Hot Diggity Review

Good Dog!

Maren Tarro
5 min read
Hot Diggity
You can kiss the cooks, but it’ll cost you 50 cents extra. (Tina Larkin)
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There are as many paths to the restaurant industry as there are people working in it. Some are born with a passion for food. Some can’t get hired anywhere else. Others find themselves in the kitchen through chance.

Sam Drouillard is of that latter breed. While living in Florida, Sam, who’s also a registered nurse, owned a company that remodeled historical homes. Following 9/11, his business went under and he found himself doing the books for a friend who owned several local eateries.

Then came Hurricane Katrina. Sam packed up and headed to New Mexico—his home state—because, as he put it, he was “sick of repairing the stinkin’ house.”

His brother Steven, also a longtime Burqueño, talked him out of opening a custom motorcycle shop and steered him toward burgers and dogs. Inspired by the Food Network’s
"Diners, Drive-Ins and Dives," Hot Diggity was launched. Part retro diner, part charming dive, this roadside attraction showcases the Drouillard brothers’ skills with meat on a bun.

Following the tradition of dives, Hot Diggity is located in the middle of nowhere—north on Edith near Osuna—in a dirt lot that backs up to rundown trailers and dilapidated shacks. Housed in a cherry-red-trimmed white stucco building that’s suspiciously shaped like its mobile neighbors, a single door opens to a black-and-white checkered floor, chrome-rimmed chairs and Formica tabletops stamped with a retro boomerang pattern. Hot dog- and hamburger-shaped shakers adorn each table along with all the needed condiments.

The menu is basic—hot dogs and hamburgers. But don’t be fooled by the simplicity of its offerings. New Mexicans, I fear, are painfully unaware of the complexity of a frankfurter, especially when it comes to the almighty Chicago dog ($5.25), which is at the top of Hot Diggity’s short list.

The Chicago-style hot dog, correctly assembled, competes with the Windy City’s finest cuisine. A big red in natural casings, gently cradled by a steamed poppy-seed bun, slathered in yellow mustard and “dragged through the garden” (topped with DayGlo-green sweet relish, chopped onions, fresh tomato wedges, a kosher dill pickle spear, spicy-sweet Sport peppers and a sprinkling of celery salt) is a culinary masterpiece.

It’s also a subject of controversy in Chicago, my hometown. Debates rage over the topping order, or if tomato slices can be substituted for wedges. A request for ketchup will result in angry glares—or, at worst, fisticuffs that give new meaning to the phrase “fighting like cats and dogs.”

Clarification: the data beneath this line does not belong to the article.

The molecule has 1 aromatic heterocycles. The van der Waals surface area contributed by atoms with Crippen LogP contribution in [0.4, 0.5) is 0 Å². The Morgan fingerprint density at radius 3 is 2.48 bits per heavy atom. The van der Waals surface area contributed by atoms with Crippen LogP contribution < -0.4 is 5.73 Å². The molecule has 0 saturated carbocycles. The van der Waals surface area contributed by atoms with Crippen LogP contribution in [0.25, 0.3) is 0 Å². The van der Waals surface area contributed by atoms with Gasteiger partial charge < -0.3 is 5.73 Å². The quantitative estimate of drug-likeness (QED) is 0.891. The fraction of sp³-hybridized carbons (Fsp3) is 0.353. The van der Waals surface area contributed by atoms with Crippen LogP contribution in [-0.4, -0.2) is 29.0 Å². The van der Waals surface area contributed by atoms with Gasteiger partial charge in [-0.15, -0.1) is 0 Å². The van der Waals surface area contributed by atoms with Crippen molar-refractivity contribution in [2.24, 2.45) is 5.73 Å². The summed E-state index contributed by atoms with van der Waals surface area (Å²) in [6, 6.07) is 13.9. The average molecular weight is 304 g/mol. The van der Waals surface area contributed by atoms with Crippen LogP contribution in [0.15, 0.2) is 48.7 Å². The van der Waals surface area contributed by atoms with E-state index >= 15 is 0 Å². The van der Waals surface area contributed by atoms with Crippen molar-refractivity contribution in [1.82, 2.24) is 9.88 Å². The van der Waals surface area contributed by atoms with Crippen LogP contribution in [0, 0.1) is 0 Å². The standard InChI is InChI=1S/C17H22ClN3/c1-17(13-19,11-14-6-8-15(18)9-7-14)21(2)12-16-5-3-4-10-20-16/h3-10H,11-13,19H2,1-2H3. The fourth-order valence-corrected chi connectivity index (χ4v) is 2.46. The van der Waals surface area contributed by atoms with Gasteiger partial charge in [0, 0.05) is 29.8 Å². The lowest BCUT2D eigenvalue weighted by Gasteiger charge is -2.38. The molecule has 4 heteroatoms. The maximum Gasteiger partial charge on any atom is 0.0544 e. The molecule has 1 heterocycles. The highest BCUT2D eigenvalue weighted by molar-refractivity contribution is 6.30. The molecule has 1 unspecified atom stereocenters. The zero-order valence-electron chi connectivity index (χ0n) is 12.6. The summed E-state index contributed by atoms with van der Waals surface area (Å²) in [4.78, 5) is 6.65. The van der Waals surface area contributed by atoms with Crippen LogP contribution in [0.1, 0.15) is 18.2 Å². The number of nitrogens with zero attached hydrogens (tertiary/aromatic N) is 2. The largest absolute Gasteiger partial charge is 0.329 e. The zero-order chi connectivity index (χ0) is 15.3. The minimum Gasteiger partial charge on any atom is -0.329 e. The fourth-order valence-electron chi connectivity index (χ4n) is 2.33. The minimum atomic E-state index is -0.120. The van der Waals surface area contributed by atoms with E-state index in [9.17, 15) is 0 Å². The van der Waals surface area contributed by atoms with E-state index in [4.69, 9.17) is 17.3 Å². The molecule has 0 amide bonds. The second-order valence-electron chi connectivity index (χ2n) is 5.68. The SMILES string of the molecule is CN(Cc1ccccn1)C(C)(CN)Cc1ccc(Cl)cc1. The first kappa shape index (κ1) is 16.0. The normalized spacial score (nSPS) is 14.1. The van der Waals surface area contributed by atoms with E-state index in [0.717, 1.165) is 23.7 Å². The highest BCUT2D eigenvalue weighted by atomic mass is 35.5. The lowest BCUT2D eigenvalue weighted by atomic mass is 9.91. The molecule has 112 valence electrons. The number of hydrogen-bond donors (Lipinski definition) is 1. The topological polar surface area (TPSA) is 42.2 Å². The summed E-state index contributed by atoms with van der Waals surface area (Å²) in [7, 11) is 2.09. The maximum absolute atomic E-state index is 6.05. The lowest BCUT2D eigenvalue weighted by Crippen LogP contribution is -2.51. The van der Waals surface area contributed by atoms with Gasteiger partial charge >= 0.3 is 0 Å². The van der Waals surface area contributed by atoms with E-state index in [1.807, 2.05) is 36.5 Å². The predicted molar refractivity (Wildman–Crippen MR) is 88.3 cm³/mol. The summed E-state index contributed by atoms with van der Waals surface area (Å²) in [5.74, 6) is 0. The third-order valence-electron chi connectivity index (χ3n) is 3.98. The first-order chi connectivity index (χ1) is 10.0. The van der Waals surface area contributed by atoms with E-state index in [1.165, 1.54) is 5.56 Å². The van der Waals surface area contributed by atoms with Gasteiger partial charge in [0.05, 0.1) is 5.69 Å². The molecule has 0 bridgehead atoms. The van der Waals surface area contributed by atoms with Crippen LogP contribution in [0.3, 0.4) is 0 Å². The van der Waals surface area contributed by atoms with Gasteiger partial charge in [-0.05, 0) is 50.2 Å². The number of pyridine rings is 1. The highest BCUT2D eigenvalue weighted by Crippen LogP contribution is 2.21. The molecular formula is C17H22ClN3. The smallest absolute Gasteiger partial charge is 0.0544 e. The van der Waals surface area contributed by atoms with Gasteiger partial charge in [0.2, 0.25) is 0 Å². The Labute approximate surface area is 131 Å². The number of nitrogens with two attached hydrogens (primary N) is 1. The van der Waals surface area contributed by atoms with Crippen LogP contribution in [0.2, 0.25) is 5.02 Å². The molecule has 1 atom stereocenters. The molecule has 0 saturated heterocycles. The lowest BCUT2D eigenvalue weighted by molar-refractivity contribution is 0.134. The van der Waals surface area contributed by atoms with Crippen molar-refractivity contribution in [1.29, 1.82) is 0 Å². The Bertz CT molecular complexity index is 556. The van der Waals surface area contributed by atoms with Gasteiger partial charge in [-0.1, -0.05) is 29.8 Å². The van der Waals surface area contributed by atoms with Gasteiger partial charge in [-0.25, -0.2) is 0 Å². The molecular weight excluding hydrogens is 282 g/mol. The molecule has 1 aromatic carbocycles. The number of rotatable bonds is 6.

Hot Diggity’s rendition brings tears to my eyes, and not just because the Sport peppers (aka pickled Serranos) got to me. Not since my last visit home have I had the pleasure of such a tasty wiener passing my lips.

I’ll let it slide that the all-beef link lacks the distinctive “snap” of natural casing and the bun isn’t steamed. Sam explains it’s next to impossible to get all-natural pups in the Zia state, and most of his customers prefer a grilled roll. Other than that, I’m at a loss for words. This weenie is as close to perfection as I’ve found outside of the 312. From the juicy quarter-pound sausage to its characteristic “salad” piled as high as the Sears Tower, Sam and Steven have this tricky treat pegged.

Not to be outdone, the cheeseburger with green chile ($5.90) makes me swoon and sweat. Homemade green chile sauce with just a hint of smoky cumin blankets this ground beef patty. Each bite causes meaty drippings to dribble down my chin.

Chile-cheese fries ($3.50) are equally stimulating, with nacho-style cheese and a chile sauce that brings to mind my grandma’s enchiladas. The Drouillards’ chile is a meatless concoction made fresh from chile pods—no packaged powders here.

If fries aren’t your bag then try an order of onion rings ($2.95). Battered bangle-sized loops of sweet and crunchy onions compliment each menu item.

The service at Hot Diggity is tops. Whether it’s Sam and Steve at the counter or brother-and-sister team Marisa (age 11) and Jimmy (age 9), children of family friend Jim Endicott (who also lends a hand), your order lands in front of you with lightning speed. Not only is the service fast but it’s personal. The kids are all smiles and Jim stops and chats for as long as you’ll have him. With such good eats and good people, there’s no reason not to stop by and cheat on your New Year’s diet.

Hot Diggity Review

The Alibi recommends:

• Chicago dog

• Cheeseburger with green chile

• Chile-cheese fries
Hot Diggity

The Hot Diggity Chicago dog weighs in at $5.25.

Tina Larkin

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